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  4. A Special Display at the British Museum Showcases Research Outcomes of the International Joint Research Project 'Creative Collaborations: Salons and Networks in Kyoto and Osaka 1780-1880'


A Special Display at the British Museum Showcases Research Outcomes of the International Joint Research Project 'Creative Collaborations: Salons and Networks in Kyoto and Osaka 1780-1880'
May 9, 2024(Thu)


The Art Research Center (ARC), Ritsumeikan University, is pleased to announce that a one-year Special Display at the British Museum in London is currently showcasing the research outcomes of the international joint research project 'Creative Collaborations: Salons and Networks in Kyoto and Osaka 1780-1880 (上方文化サロン:人的ネットワークから解き明かす文化創造空間 1780-1880),' supported by UK Research & Innovation (UKRI) and the Japan Society for the Promotion of Science (JSPS).


This research project, led by the Principal Investigators (PI) Prof. Ryo Akama (Director of the ARC/College of Letters, Ritsumeikan University) and Dr. Akiko Yano (Curator, Department of Asia, British Museum), aims to investigate the cultural and social impact of art and literary salons and the collective creation of art (gassaku) in early modern Japan, particularly in the Kyoto-Osaka region circa 1780-1880 by analysing over 5,000 objects in collections at the British Museum and in Japan.

During the course of this project, these works have been digitally archived and their textual inscriptions transcribed into an extensive online research database--the 'Kamigata Bunkajin Sogo Database' (「上方文化人総合データベース」)--established and operated by the ARC, providing a new portal for research on early modern Japanese culture with the possibility of incorporating other collections on different themes in the future.

→ARC Virtual Institute: Salons and Networks in Kyoto and Osaka

Addressing the challenges presented by COVID-19, the project has been exemplary in how a Japan-UK collaborative research project, comprised of a team of researchers from the Art Research Center (ARC), Kansai University (KU), the National Museum of Modern Art, Kyoto, the British Museum (BM), and SOAS, University of London, can be conducted efficiently using digital online technologies for remote collaboration.

The project has also fostered early-career researchers in Japanese studies by providing an opportunity for them to gain hands-on experience in the fundamental aspects of digital humanities within an international research environment.

This project was supported by the JSPS International Joint Research Programme (JRP-LEAD with UKRI) [JPJSJRP 20211708].

Project duration: December 1, 2021 - November 30, 2024 (3 years).

Related article:

[Official release from the British Museum]

Special display
City Life and Salon Culture in Kyoto and Osaka, 1770-1900

Rooms 93 and 94, Mitsubishi Corporation Japanese Galleries (free admission)
First rotation: 6 April 2024 - 6 October 2024 (TBC)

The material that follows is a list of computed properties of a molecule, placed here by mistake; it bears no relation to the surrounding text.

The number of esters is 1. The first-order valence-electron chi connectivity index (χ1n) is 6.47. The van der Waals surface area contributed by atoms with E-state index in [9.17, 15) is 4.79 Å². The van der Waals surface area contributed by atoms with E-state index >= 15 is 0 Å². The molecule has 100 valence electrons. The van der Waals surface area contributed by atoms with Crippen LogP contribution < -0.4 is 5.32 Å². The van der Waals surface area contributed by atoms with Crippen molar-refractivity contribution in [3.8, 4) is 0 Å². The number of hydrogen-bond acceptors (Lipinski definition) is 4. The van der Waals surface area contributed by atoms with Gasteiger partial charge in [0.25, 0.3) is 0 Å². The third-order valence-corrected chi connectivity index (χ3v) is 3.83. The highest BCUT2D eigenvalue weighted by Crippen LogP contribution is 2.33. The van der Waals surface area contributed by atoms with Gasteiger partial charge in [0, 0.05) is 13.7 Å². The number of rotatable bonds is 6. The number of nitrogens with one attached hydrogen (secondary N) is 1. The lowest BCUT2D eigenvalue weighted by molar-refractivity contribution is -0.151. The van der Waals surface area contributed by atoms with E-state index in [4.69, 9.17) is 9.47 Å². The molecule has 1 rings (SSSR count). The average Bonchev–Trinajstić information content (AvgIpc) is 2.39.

Second rotation: 10 October 2024 (TBC) - March 2025

Kyoto and Osaka were two major cities in Japan during the Edo period (1603-1868). Kyoto was the imperial capital, while Osaka was the centre of domestic trade. The seat of the samurai government was in Edo (present-day Tokyo).

Education and the arts flourished in all three cities. New artistic styles, technology and science developed. These dynamic trends were stimulated not just through Japanese ingenuity, but also due to contact with the wider world via Nagasaki, the only international port during this time.

In these cities and beyond, people - both professional and amateur - came together to practise hobbies, from poetry, painting and music to gardening and tea ceremony. Within these cultural spaces, or 'salons', official class distinctions were set aside and people collaborated on equal terms. This ethos was the basis of cultural vibrancy across Japanese society from the late 1700s.

Despite Japan's political turmoil and change from the 1860s, the practice and spirit of 'salons' continued until at least the beginning of the 1900s.

This special display draws on the British Museum's rich and deep collection of Japanese art to uncover the lively energy of salon culture in Kyoto and Osaka. The display includes paintings, prints, books and beautifully crafted objects that reflect the latest artistic trends at the time and showcase contemporary Japanese people's delight in all forms of cultural activity.

Topics covered in the special display include:
Kyoto: the evolving ancient capital of Japan
Osaka: the centre of commerce and curious minds
Nagasaki: gateway to the outside world
Hobbies and collaborative artistic works
Popular forms of poetry and surimono
Bunjin: adoration of Chinese literati ideals
Sencha: tea as elegant pastime

This display is one of the outcomes of a three-year international research project exploring salon culture in Kyoto and Osaka, funded by UK Research and Innovation through the Economic and Social Science Research Council, and by the Japan Society for the Promotion of Science.

To coincide with the display, a richly illustrated publication, Salon culture in Japan: making art, 1750 to 1900, edited by Akiko Yano, will be published by the British Museum Press in June 2024. (Priced at £30)